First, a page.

The "1-Minute" Review
- No waterproofing
- Weak low-light camera performance and HDR
With its chunky design and copper accents, the Nokia 7 plus breaks the design mold stereotypes of modern smartphones while still allowing for some much-needed updates to the Nokia formula. But is it good enough to justify the mid-tier price? The spec sheets suggest that it has the chops to compete with the best of the mid-tier market, but that doesn’t always mean it works out in daily use.
Much like the smaller Nokia 6 (2018), their latest release sports an all-metal aluminum unibody design with a rear-mounted fingerprint scanner and copper accents along the edges. The rear of the phone also includes a grippy ceramic coating that reviewers loved. It’s grippy enough to save it from accidental drops, but not enough too feel odd or collect dust and dirt. While it’s available in two colors -- white and black -- reviewers all preferred the look of the black model as the matte finish contrasted well with the pop of the copper edges.
Around front, you’re greeted by a 6-inch Full HD+ IPS LCD panel. This is also the first Nokia release to support the slimmer 18:9 aspect ratio found on many newer flagship phones. Reviewers found the colors slightly oversaturated and cold but otherwise loved the panel. By using a polarizing layer, Nokia also achieved inky blacks that rivaled those of other phones sporting pricier OLED panels.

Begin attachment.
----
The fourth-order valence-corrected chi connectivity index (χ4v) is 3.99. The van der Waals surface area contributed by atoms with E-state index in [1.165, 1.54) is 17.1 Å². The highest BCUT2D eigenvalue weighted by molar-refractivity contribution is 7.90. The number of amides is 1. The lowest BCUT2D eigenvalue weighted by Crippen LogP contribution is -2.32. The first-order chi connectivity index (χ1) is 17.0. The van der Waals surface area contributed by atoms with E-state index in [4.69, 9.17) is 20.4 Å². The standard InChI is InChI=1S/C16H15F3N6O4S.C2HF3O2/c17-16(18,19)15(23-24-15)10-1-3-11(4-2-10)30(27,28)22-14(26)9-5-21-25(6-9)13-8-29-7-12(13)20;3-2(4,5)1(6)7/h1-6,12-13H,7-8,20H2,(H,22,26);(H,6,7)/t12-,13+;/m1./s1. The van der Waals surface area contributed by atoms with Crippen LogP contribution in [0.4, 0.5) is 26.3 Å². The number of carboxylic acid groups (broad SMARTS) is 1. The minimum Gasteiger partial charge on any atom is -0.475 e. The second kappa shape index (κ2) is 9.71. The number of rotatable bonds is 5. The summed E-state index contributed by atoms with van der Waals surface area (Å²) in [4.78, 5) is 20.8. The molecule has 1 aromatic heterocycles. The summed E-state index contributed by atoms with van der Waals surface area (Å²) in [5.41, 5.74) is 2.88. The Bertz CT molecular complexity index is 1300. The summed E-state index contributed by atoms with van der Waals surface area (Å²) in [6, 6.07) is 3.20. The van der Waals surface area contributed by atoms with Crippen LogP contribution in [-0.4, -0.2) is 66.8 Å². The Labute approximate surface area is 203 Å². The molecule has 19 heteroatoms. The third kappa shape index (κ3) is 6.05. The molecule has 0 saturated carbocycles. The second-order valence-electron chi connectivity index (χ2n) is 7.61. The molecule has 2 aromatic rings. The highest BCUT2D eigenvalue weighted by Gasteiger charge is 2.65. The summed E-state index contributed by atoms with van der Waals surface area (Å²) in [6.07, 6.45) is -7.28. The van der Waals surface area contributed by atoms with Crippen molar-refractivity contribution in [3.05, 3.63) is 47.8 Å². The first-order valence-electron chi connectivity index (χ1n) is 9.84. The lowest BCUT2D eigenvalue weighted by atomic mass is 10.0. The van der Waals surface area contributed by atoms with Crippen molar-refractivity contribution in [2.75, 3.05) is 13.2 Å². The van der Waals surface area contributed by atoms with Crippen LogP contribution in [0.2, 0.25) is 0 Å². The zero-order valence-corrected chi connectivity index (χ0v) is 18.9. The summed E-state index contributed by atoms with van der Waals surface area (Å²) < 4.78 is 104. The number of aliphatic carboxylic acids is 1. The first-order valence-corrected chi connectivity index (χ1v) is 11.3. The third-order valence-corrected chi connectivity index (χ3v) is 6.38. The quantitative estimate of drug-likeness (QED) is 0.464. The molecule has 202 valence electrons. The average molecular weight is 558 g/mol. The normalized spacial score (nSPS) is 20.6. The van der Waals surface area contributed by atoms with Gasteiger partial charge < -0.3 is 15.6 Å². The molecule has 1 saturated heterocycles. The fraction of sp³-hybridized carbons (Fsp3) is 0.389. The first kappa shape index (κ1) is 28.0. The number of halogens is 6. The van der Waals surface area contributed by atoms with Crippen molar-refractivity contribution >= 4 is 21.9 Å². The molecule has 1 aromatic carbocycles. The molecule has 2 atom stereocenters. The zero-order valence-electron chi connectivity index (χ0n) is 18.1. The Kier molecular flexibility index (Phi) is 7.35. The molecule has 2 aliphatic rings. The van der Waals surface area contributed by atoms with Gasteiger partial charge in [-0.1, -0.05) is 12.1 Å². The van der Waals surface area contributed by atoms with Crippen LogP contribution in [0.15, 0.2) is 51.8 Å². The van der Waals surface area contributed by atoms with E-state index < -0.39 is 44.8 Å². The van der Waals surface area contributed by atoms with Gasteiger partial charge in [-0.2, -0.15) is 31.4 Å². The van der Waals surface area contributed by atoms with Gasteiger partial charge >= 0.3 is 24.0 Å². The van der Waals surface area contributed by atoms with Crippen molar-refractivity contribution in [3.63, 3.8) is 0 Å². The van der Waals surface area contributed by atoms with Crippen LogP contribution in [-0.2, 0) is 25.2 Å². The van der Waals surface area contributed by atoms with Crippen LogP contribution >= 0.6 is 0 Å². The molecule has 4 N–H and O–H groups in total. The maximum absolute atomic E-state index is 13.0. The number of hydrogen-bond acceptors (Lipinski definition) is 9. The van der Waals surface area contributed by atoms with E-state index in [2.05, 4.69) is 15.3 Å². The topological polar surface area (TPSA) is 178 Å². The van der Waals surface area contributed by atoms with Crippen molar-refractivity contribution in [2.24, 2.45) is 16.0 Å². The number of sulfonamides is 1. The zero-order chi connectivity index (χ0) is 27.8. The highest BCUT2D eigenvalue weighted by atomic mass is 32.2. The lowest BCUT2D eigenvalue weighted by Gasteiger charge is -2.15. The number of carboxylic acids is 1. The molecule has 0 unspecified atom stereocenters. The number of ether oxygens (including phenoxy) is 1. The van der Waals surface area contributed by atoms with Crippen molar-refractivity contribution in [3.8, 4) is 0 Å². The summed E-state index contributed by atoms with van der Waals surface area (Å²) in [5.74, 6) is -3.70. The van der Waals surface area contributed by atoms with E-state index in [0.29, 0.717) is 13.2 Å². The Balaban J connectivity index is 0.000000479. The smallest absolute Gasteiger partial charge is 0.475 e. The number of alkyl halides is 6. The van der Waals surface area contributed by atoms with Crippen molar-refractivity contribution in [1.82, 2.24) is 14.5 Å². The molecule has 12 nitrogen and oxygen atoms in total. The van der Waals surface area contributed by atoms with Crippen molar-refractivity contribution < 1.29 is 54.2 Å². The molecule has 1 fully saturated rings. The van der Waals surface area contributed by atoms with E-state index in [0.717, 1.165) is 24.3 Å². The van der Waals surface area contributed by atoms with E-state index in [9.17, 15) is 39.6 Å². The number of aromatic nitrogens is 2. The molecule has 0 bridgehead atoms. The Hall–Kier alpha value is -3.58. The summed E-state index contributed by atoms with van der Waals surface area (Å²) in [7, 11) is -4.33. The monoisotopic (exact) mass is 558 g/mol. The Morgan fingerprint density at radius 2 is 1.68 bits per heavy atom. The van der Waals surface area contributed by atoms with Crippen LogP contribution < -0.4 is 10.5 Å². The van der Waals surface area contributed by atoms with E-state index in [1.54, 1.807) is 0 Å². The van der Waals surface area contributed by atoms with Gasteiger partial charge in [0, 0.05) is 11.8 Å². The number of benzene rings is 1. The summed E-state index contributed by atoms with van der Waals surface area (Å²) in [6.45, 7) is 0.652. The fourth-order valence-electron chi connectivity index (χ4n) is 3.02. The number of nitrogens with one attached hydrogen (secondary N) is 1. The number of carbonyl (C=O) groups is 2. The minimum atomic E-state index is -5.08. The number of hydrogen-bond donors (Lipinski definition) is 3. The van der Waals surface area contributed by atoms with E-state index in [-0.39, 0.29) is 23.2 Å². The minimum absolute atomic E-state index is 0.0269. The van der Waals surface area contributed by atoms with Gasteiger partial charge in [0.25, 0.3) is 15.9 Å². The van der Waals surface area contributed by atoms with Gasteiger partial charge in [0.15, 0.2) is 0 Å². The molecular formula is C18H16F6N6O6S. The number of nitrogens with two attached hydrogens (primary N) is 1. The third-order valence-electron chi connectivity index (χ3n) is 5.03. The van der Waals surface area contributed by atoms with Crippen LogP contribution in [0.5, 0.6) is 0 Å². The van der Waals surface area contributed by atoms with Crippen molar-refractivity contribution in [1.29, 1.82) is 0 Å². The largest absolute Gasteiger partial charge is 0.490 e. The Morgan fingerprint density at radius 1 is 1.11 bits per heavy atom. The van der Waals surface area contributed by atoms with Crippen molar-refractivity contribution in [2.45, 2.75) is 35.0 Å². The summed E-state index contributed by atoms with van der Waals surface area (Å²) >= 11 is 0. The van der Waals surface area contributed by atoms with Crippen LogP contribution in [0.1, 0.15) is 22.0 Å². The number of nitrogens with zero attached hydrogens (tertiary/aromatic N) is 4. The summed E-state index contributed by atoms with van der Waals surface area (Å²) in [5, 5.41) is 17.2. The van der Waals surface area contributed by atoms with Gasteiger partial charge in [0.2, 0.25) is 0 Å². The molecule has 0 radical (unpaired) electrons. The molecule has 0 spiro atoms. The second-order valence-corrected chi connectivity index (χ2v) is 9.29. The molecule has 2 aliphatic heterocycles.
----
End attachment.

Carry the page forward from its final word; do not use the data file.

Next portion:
As one of the first phones to sport the octa-core 2.2GHz Snapdragon 660 processor with 4GB of RAM, the Nokia 7 plus wowed reviewers with performance. It had zero problems playing the latest games, bouncing between apps, or recording 4k video. In benchmarks, few mid-tier options could go toe-to-toe with it.
With 64GB of internal storage and microSD support for cards up to 256GB, you’ll have plenty of room to put all that performance to good use. Just keep in mind, if you spring for the dual-SIM variant, you must choose between an extra line or extra storage.
The software on the phone is pure stock Android 8.1 Oreo. Reviewers found the software bland but rock solid -- typical for stock Android. And as an Android One device, you’ll enjoy 2 years of updates and fast security patches -- both proof that the phone should age gracefully.
The cameras on the phone were also impressive for the mid-tier market. The dual-lens rear camera includes a 12MP wide-angle lens and 13MP telephoto lens along with phase detection autofocus and a two-tone flash. Overall, reviewers felt the camera performed well in good lighting -- though many noted it accented greens and blues. Also, like most of its mid-tier competitors, results varied in low light.
The dual lens setup allows for a true optical 2x zoom and also powers the phone’s bokeh portrait mode. Apart from the occasional ear out of focus, reviewers felt the phone’s approach to this popular feature worked well. The same applies to the front-facing 16MP selfie shooter.
The real star of most reviews is the phone’s 3,800mAh battery with USB Type-C Quick Charge 3.0 support. Good for 1.5 to 2 days of use on a single charge, you should have little worry of running out of juice at the wrong time. However, even with the beefy power cell, the phone only takes about 90 minutes to charge.
Reviewers all agreed the Nokia 7 plus is one of the most compelling releases yet from the new Nokia brand. Many even called it one of the best mid-tier phones of 2018 so far. Android Authority says, “The Nokia 7 Plus is a well-rounded mid-range smartphone with a very capable specifications sheet, no-frills Android experience, and good-looking chassis. You’d be hard-pressed to find a flaw with this device, really.”
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